You do not need to be fixed
There are many talented people working with learning differences, such as dyslexia. Our understanding of what talent and success looks like must include different ways of learning, seeing, and doing things, leading us to new opportunities—and inspiration.
You do not need to be fixed
As many of my readers know, one of my top five CliftonStrengths1 is "Learner.” I love meeting new people, reading new things, and taking on new challenges like this blog. But I was not always a great reader or public speaker. In grade school I had to go to a "reading specialist.” I didn’t really know what that meant and honestly neither did my parents. To me, it was a chance to go to a different classroom, meet new kids and read with a teacher. I didn’t mind or feel different, and it didn’t impact my confidence. It did, however, lead my parents to tell me, "just work harder and you will get it.”
I also had a speech impediment. For that, I had to go to yet another classroom and work on tongue control, which was a pain. I hated that class, as it was just the teacher and me making silly sounds. My cousins used to bust my shoes relentlessly, but I didn't mind. Eventually I learned to pronounce my “sh” and “ch” sounds. I overcame my challenges and became a stronger reader and speaker. In fact, so much so, that all these years later it’s virtually impossible to get me to stop talking. Just ask my family and colleagues. Busting my shoes isn’t something anyone has outgrown.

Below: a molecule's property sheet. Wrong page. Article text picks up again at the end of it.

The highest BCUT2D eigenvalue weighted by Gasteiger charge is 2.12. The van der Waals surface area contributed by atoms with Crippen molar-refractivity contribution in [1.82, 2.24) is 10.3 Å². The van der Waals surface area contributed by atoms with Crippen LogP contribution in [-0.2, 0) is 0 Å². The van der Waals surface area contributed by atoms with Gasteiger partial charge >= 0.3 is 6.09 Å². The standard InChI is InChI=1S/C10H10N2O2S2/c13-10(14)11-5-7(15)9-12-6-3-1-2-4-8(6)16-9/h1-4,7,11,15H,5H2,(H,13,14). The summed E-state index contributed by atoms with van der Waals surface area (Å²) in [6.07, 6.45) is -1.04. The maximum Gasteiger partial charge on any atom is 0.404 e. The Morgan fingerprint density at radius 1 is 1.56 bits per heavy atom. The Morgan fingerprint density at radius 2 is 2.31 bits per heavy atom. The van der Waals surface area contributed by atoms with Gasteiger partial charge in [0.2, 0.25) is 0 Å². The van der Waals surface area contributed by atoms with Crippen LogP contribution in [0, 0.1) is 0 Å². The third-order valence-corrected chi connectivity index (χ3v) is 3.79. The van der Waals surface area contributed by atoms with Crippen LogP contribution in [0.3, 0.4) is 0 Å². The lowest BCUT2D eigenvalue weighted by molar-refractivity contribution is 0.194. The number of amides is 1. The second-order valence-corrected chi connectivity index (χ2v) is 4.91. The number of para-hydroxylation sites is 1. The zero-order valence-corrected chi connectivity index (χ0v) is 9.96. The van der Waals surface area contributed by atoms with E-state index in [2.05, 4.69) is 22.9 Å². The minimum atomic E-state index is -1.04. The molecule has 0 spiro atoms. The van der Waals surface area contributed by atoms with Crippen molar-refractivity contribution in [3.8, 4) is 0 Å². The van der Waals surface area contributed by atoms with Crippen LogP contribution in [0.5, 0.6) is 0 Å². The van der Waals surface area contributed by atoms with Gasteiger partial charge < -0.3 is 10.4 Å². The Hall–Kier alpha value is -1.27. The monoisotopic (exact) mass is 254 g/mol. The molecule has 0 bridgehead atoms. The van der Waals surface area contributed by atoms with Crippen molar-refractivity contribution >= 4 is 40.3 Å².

Working harder is not the same as working differently
In 2004, my wife gave birth to twin girls. Early in their grade school years, my wife noticed they were struggling to read, spell, and write. My reaction was to draw on my own experience from childhood. I said what my parents said to me "they are fine,” "they will grow out of it.” But she knew we had to get the girls tested. It turned out (like most times) that she was right. Both of our girls were diagnosed with dyslexia. I am embarrassed to admit I was not really sure what that meant, but my wife made it simple for me: The girls' brains are wired differently. It does not affect their IQ scores, but it means they "learn differently.”
OK, so how could we help them? To start, she coached me to stop saying “work harder.” Ouch! But true. The real answer was not to work harder, but to work smarter and differently.
It turns out many people have dyslexia, and there are schools and learning methodologies designed to teach in ways that help them learn and grow. Luckily, there are a few schools in our area that work with students with learning differences, and we fell in love with one of them: AIM Academy. We enrolled our third-grade twins into the school and never looked back.
Embracing differences inspires hope. Hope inspires greatness.